Mogadishu knows only too well the tragedy of the sort of attacks experienced last month in Bamako and Paris but it is bouncing back strongerby Hassan Sheikh Mohamud / December 4, 2015 / Leave a comment
Published in January 2016 issue of Prospect Magazine
If we get knocked down, we get back up stronger and more determined than ever. As in Somalia, so around the world.
Four months ago, Mogadishu’s Jazeera Palace Hotel was nearly destroyed by a huge truck bomb in a wanton attack by terrorists as maniacal as those who attacked the Radisson Blue in Bamako on 20th November, and a concert, a sports stadium and the cafés in Paris on 13th November.
At the end of November, the rebuilt and refurbished Jazeera Palace announced that it was safe, sound and open for business again. This is not the only example of Somali resistance to terror; other successful businesses have been similarly attacked: the Village Restaurant famously three times, the Makka al Mukaram Hotel twice. Each time they have picked themselves up and quickly got back to work, their customers as keen as the businesses themselves not to be intimidated by those who want to drag them back to the dark ages. Somalia is a resilient country and Somalis are a resilient people.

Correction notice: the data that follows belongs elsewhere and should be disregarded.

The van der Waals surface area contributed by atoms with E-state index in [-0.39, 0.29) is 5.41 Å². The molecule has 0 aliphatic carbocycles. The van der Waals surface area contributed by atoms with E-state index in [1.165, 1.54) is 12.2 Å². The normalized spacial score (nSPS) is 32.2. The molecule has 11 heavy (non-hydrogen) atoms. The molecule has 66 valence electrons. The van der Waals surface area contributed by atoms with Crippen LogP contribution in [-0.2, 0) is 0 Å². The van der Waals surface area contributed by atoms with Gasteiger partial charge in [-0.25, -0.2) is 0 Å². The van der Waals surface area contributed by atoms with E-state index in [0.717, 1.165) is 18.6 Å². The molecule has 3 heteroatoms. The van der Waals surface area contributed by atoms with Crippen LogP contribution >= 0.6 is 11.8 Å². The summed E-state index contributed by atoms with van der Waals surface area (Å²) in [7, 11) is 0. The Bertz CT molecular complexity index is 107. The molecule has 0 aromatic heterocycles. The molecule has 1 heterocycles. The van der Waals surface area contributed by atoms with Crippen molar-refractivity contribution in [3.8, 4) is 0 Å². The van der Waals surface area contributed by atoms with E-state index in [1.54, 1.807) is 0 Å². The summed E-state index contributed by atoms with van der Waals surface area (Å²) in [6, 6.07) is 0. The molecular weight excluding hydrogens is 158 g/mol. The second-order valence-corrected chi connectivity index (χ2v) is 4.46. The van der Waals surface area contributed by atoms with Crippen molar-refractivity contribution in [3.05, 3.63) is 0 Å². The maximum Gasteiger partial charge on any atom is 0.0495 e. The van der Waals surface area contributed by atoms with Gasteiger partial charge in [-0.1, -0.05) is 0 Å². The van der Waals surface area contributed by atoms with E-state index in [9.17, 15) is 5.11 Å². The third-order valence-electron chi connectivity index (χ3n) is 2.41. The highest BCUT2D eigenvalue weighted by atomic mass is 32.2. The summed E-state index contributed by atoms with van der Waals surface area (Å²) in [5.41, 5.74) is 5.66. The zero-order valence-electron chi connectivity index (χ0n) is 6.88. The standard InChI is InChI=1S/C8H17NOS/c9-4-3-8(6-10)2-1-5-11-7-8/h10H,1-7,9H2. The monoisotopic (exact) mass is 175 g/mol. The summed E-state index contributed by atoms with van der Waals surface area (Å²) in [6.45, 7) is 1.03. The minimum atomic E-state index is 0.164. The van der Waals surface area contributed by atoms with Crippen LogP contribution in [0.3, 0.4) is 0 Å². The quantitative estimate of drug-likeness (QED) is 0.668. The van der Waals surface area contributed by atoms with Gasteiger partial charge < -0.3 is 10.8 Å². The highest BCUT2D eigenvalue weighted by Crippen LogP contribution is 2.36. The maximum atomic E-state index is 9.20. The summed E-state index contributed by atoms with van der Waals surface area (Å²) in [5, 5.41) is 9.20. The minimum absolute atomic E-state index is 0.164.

Everyone knows that Somalia’s story over the last 25 years hasn’t been pretty. Civil war, piracy, famine, state failure and terror have been the all too familiar headlines. But now there is a new story, a story that shows the world that, together, these challenges can be overcome: violent extremism can be beaten. Of course, we still have a long way to go but since 2010, with the assistance of the African Union Mission in Somalia and our other partners, the Somali National Army has driven al-Shabaab out of all of Somalia’s major towns and cities and much of the rural hinterland. Proper political discourse is returning as we consult on our new constitution, federal system and prepare for the first democratic electoral process in 47 years. The economy is growing at a rate that most western countries would envy.